If Your Operational Performance Struggled in 2021, You’re Not Alone

WERC Matters
Annual DC Measures Study and Report confirmed and quantified the challenges faced by warehousing and distribution professionals over the past 24 months.
michael mikitka
werc logo

Click here to read the full article in the digital version of MHI Solutions.

“You can’t manage what you can’t measure.” You’ve probably heard that Peter Drucker quote a few times. In light of the events of the past 24 months, it turns out you can’t manage what you can’t control either. And not a whole lot was in the control of facility managers, directors, supervisors and C-level executives when it came to supply chains in 2021—which negatively impacted warehousing and distribution performance.

The Warehousing Education and Research Council (WERC) and its members are keenly interested in both good and bad performance, however. That’s why, for the past 19 years, we’ve conducted an annual benchmarking study of the key warehousing and distribution metrics used by operations professionals.

Our goal is to eradicate bad warehousing practices by giving practitioners a tool to benchmark their own performance against others in the field and to chart their own course of improvement. Or, in the case of this year, maybe also get a little validation that theirs weren’t the only operations frantically trying to change the tire while the car was speeding down the freeway.

The most recent report, DC Measures 2022, is based on a survey conducted in January of this year. Participants submitted their actual levels of performance for 2021. Produced with support from Kenco, Yale Materials Handling, Fortna | Optricity, and our research partner, DC Velocity, the study was again conducted and reported by:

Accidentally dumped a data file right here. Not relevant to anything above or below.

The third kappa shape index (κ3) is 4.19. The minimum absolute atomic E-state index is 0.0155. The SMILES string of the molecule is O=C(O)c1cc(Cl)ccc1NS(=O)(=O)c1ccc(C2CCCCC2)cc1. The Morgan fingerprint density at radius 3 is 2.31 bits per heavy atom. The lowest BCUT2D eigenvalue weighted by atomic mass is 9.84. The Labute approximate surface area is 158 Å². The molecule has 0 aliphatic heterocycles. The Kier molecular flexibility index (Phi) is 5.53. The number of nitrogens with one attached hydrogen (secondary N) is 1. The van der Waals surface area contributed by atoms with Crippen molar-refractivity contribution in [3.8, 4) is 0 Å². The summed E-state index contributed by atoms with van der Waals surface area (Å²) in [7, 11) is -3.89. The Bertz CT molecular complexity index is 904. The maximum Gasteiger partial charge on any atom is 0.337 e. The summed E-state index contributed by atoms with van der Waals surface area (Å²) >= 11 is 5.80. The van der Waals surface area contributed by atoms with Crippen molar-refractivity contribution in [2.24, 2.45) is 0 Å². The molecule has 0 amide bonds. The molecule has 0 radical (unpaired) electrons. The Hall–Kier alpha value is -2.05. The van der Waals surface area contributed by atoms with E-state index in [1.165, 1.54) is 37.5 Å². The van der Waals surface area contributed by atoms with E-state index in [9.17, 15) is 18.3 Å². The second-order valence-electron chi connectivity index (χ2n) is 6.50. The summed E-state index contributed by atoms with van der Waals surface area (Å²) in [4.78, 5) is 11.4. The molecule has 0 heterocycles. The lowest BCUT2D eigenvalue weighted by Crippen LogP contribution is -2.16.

• Joe Tillman, WERC Researcher
  • Karl Manrodt, Ph.D., Professor of Logistics and Director of the Master of Logistics and Supply Chain Management Online Program at Georgia College & State University
  • Donnie Williams, Ph.D., Clinical Assistant Professor and Executive Director of the Supply Chain Management Research Center at the University of Arkansas

The trio reviewed the data across multiple demographic areas, including industry, type of operation, customer served, business strategy and company size. With the pandemic-related supply chain upheavals, the findings across the categories of customer, operational, financial, capacity/quality, and employee/safety (plus perfect order and cash-to-cash cycle management) illustrate many of the challenges these operations faced.

I recently talked with the research team about their survey findings and insights. The following is an excerpt of that conversation.

Mikitka: Can you share a little about the practitioners who completed the survey?

Tillman: The top four industries represented were wholesale/distributor (29.8%), manufacturers (20.2%), third-party logistics (3PLs) (18.6%), and retail (17.7%). Companies of all sizes participated, with more than half having annual sales between $100 million and $1 billion (53.3%). The top four facility types represented include omni-channel (35%), regional (17%), wholesale (15%), and centralized (13%).

Williams: Among respondents, most (65.1%) are picking cases with broken case picking the majority type of operation.

Partial pallet operations increased more than 130% over last year, likely due to trucking issues. Companies are picking and shipping partials to stores as soon as they are received to keep shelves stocked.

Tillman: End customers are still placing smaller, more frequent e-commerce orders. We found a 20.4% jump in the number of participants identifying them as their primary customer over the last report.

Click here to read the full article in the digital version of MHI Solutions.